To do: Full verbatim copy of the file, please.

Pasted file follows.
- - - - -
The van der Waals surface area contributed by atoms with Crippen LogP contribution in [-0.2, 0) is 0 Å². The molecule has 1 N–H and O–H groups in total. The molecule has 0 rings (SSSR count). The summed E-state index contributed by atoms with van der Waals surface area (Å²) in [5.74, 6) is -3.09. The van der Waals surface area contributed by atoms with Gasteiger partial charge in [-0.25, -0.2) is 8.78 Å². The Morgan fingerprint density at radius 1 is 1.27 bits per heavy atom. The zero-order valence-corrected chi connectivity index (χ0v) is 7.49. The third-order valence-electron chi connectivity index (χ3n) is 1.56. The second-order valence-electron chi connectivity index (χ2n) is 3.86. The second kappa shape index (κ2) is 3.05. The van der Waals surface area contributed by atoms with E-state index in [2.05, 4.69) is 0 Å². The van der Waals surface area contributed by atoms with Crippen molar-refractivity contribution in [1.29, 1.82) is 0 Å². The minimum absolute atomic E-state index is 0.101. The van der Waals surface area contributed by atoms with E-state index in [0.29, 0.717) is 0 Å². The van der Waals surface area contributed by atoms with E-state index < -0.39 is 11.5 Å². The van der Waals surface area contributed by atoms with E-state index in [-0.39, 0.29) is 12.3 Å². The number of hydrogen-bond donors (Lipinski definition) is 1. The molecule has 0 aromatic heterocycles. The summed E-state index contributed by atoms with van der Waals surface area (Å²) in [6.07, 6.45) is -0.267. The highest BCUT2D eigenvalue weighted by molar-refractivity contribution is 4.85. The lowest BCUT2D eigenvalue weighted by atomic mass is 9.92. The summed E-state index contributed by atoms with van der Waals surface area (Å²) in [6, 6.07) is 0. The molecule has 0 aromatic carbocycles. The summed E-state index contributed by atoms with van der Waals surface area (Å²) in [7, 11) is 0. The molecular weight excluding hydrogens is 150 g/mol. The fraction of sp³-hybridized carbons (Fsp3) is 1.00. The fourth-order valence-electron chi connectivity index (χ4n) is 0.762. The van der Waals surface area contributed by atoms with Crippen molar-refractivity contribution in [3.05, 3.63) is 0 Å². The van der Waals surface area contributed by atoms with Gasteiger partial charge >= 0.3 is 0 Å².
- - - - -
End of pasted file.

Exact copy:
The van der Waals surface area contributed by atoms with Crippen LogP contribution in [-0.2, 0) is 0 Å². The molecule has 1 N–H and O–H groups in total. The molecule has 0 rings (SSSR count). The summed E-state index contributed by atoms with van der Waals surface area (Å²) in [5.74, 6) is -3.09. The van der Waals surface area contributed by atoms with Gasteiger partial charge in [-0.25, -0.2) is 8.78 Å². The Morgan fingerprint density at radius 1 is 1.27 bits per heavy atom. The zero-order valence-corrected chi connectivity index (χ0v) is 7.49. The third-order valence-electron chi connectivity index (χ3n) is 1.56. The second-order valence-electron chi connectivity index (χ2n) is 3.86. The second kappa shape index (κ2) is 3.05. The van der Waals surface area contributed by atoms with E-state index in [2.05, 4.69) is 0 Å². The van der Waals surface area contributed by atoms with Crippen molar-refractivity contribution in [1.29, 1.82) is 0 Å². The minimum absolute atomic E-state index is 0.101. The van der Waals surface area contributed by atoms with E-state index in [0.29, 0.717) is 0 Å². The van der Waals surface area contributed by atoms with E-state index < -0.39 is 11.5 Å². The van der Waals surface area contributed by atoms with E-state index in [-0.39, 0.29) is 12.3 Å². The number of hydrogen-bond donors (Lipinski definition) is 1. The molecule has 0 aromatic heterocycles. The summed E-state index contributed by atoms with van der Waals surface area (Å²) in [6.07, 6.45) is -0.267. The highest BCUT2D eigenvalue weighted by molar-refractivity contribution is 4.85. The lowest BCUT2D eigenvalue weighted by atomic mass is 9.92. The summed E-state index contributed by atoms with van der Waals surface area (Å²) in [6, 6.07) is 0. The molecule has 0 aromatic carbocycles. The summed E-state index contributed by atoms with van der Waals surface area (Å²) in [7, 11) is 0. The molecular weight excluding hydrogens is 150 g/mol. The fraction of sp³-hybridized carbons (Fsp3) is 1.00. The fourth-order valence-electron chi connectivity index (χ4n) is 0.762. The van der Waals surface area contributed by atoms with Crippen molar-refractivity contribution in [3.05, 3.63) is 0 Å². The van der Waals surface area contributed by atoms with Gasteiger partial charge >= 0.3 is 0 Å².